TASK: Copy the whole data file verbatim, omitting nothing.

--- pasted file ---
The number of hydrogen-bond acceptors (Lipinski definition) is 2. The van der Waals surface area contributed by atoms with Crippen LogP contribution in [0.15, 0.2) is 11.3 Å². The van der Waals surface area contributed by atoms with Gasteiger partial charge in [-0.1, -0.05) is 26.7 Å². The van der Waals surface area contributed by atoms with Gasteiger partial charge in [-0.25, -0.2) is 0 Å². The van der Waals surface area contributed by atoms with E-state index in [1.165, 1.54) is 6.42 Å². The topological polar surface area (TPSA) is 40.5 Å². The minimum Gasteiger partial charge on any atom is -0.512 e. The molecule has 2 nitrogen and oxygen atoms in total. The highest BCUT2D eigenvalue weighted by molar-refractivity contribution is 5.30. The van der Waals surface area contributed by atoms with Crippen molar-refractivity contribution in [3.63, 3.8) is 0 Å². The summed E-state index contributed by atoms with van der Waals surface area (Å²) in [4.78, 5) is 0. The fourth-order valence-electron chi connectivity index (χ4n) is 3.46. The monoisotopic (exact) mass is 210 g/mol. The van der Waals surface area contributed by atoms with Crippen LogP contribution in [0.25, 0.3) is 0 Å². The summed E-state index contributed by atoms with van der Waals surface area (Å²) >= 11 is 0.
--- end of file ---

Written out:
The number of hydrogen-bond acceptors (Lipinski definition) is 2. The van der Waals surface area contributed by atoms with Crippen LogP contribution in [0.15, 0.2) is 11.3 Å². The van der Waals surface area contributed by atoms with Gasteiger partial charge in [-0.1, -0.05) is 26.7 Å². The van der Waals surface area contributed by atoms with Gasteiger partial charge in [-0.25, -0.2) is 0 Å². The van der Waals surface area contributed by atoms with E-state index in [1.165, 1.54) is 6.42 Å². The topological polar surface area (TPSA) is 40.5 Å². The minimum Gasteiger partial charge on any atom is -0.512 e. The molecule has 2 nitrogen and oxygen atoms in total. The highest BCUT2D eigenvalue weighted by molar-refractivity contribution is 5.30. The van der Waals surface area contributed by atoms with Crippen molar-refractivity contribution in [3.63, 3.8) is 0 Å². The summed E-state index contributed by atoms with van der Waals surface area (Å²) in [4.78, 5) is 0. The fourth-order valence-electron chi connectivity index (χ4n) is 3.46. The monoisotopic (exact) mass is 210 g/mol. The van der Waals surface area contributed by atoms with Crippen LogP contribution in [0.25, 0.3) is 0 Å². The summed E-state index contributed by atoms with van der Waals surface area (Å²) >= 11 is 0.